Withdrawal symptoms may last for more than a week, but this varies largely from person to person. The duration of use, dosage, and other factors can all play a role in the severity of long-lasting symptoms. Cravings and some long-lasting withdrawal symptoms, such as depression, may be nearly impossible to manage without professional intervention. Following initial detox and withdrawal with a transfer to treatment can reduce the risk of relapse.
While many of the withdrawal symptoms that are experienced are physical in nature, several psychological effects may also be experienced and can last for months. Depending on the duration of use, dosage, and other factors such as the presence of a mental health disorder, psychological symptoms can be just as difficult to manage as physical withdrawal symptoms.
Some symptoms that may be experienced include:
In some cases, these mental health conditions may have existed prior to substance abuse, but in other cases, it can develop as a result of use. Mental health conditions can cause a person to relapse due to a desire to self-medicate. This often worsens the condition and exacerbates addiction. The frequency and severity of these symptoms make it critical for a person to transition into treatment following detox. Without the proper tools to cope with mental health conditions, many find themselves experiencing relapse and difficulty achieving sobriety.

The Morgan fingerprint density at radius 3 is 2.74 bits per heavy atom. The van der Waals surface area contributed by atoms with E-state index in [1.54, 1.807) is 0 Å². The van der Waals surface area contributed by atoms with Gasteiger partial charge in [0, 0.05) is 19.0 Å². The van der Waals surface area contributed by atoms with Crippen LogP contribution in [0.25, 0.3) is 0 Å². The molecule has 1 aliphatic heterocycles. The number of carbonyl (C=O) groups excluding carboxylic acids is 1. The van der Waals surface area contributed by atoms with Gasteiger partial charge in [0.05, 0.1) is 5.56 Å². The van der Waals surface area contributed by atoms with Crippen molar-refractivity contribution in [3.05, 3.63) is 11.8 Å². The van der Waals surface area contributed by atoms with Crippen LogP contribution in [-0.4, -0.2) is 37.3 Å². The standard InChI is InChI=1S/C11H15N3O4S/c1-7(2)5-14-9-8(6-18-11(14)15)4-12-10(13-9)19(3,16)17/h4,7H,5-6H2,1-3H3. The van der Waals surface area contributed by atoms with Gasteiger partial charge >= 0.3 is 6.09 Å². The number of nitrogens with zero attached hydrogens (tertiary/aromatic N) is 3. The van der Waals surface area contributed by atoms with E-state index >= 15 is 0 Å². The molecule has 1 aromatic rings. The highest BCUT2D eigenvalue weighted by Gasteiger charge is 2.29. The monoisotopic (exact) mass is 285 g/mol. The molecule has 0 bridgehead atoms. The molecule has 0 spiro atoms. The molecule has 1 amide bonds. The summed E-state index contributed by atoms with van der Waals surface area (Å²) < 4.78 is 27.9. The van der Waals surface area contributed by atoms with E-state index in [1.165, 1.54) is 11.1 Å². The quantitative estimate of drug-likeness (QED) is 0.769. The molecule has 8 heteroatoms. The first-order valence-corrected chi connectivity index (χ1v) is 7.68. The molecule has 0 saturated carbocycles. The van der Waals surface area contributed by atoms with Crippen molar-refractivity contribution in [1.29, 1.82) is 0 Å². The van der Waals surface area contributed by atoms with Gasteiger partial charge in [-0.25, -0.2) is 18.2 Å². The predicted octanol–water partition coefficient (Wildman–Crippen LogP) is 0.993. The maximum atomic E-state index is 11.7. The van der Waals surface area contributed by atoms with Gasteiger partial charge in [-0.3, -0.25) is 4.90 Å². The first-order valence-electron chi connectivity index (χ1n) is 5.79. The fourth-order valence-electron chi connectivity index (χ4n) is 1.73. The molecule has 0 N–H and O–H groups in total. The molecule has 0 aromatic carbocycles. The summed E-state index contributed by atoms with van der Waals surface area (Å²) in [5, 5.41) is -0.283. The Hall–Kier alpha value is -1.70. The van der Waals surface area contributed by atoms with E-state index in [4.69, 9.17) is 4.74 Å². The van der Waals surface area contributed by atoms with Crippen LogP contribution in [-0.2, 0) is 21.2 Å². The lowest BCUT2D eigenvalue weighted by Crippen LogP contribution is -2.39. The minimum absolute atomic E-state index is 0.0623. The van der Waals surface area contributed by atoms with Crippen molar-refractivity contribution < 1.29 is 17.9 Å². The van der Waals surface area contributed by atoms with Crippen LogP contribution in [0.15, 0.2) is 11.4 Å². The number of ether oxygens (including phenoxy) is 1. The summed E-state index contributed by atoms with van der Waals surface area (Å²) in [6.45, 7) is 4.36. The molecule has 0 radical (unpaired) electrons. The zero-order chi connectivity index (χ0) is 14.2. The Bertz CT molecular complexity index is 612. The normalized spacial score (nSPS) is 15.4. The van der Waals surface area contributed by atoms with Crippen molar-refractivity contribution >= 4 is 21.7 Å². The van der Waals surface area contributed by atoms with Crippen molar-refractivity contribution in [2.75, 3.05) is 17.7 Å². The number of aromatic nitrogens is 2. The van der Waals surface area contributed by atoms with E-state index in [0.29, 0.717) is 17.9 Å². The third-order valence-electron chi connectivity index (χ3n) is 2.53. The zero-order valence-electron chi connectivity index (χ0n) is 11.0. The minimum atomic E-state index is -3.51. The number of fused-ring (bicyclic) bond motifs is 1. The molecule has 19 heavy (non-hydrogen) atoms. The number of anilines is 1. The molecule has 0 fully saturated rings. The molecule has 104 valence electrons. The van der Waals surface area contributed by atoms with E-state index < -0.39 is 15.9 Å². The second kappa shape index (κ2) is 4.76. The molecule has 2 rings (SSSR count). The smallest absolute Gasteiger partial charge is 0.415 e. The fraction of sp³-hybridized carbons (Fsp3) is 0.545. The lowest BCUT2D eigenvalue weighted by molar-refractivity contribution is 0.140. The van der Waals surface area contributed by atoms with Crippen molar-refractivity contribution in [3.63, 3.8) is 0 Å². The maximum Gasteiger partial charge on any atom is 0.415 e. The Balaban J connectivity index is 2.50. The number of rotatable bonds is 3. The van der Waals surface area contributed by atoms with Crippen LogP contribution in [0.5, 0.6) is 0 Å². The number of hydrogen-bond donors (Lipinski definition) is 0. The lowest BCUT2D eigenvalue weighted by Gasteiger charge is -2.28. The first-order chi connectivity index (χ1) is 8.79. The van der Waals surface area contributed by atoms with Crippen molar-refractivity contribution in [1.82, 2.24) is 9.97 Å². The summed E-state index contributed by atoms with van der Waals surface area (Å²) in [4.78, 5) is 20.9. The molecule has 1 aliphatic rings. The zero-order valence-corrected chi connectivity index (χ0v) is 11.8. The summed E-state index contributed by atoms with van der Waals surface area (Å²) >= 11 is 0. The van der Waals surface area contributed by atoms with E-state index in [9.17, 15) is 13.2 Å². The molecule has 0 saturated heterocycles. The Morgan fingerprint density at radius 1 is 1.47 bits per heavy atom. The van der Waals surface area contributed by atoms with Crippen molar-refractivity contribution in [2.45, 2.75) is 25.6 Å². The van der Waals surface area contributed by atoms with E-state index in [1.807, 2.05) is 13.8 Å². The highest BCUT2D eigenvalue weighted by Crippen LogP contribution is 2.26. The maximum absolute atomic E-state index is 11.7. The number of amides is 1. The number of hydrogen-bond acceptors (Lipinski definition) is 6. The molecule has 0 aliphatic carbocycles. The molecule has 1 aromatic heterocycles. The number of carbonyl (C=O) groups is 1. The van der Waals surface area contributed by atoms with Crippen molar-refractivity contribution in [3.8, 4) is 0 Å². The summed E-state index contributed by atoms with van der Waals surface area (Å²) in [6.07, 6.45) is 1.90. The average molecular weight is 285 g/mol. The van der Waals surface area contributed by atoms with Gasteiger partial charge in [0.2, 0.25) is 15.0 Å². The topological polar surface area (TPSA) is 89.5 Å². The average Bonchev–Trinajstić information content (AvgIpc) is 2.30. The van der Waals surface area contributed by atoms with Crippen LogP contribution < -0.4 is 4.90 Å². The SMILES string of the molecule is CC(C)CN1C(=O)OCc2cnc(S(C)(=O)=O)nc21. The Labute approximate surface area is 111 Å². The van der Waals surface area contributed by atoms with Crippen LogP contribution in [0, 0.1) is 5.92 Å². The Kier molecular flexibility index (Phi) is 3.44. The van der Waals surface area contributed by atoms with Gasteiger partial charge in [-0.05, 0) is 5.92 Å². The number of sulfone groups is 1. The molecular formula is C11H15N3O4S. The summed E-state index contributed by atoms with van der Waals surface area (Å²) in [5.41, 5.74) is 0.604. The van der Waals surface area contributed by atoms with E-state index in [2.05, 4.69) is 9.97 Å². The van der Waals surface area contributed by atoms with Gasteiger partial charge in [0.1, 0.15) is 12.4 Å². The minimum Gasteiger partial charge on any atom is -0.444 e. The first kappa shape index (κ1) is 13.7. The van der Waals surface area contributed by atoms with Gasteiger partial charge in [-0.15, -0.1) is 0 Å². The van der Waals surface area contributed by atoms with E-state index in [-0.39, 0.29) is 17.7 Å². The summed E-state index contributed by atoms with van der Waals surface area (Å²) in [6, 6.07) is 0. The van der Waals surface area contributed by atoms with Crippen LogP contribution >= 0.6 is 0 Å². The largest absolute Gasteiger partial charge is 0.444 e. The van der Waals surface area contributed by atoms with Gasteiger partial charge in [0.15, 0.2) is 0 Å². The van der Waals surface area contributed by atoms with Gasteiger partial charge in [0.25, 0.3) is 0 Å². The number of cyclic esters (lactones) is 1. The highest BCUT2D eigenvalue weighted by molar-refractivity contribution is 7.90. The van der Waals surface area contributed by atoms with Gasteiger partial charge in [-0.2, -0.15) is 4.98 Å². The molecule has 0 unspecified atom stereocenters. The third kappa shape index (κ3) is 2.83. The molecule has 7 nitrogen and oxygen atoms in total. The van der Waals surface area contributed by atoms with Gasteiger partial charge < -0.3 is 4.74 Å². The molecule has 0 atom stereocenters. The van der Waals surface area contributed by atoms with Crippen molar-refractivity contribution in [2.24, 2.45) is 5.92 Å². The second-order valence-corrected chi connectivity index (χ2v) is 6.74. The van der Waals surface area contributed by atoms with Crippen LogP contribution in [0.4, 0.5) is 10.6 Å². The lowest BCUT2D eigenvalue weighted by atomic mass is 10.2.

Mental health symptoms may be temporary or may last a lifetime. Treatment following detox can help a person better manage the psychological effects of addiction and live a healthier lifestyle. Developing healthy coping mechanisms and life skills to support sobriety can make recovery an easier process.
Which Opiate Withdrawal is the Worst?
Opioid drugs are some of the hardest substances to quit due to the nature of withdrawal symptoms and the potential complications that may arise. Much of the withdrawal experience is based on individual circumstances that include:
- What drugs and/or combinations of substances are being used
- The dosage/potency of the drug
- The frequency of use
- The total amount of time a person has been using drugs
- A person’s physical or mental health status
Opioid withdrawal symptoms evolve and change over time. In addition to the varying withdrawal symptoms that may be experienced, other indirect challenges may arise through detox and recovery. Many who are recovering from opiate addiction experience severe depression and intense cravings, especially in early recovery. Using opioids again after starting detox or binging due to cravings can put someone at a high risk for a fatal overdose. This is largely due to the fact that tolerance decreases significantly once a person begins abstaining from use. Many who relapse will immediately resume old habits which can lead to dangerous outcomes.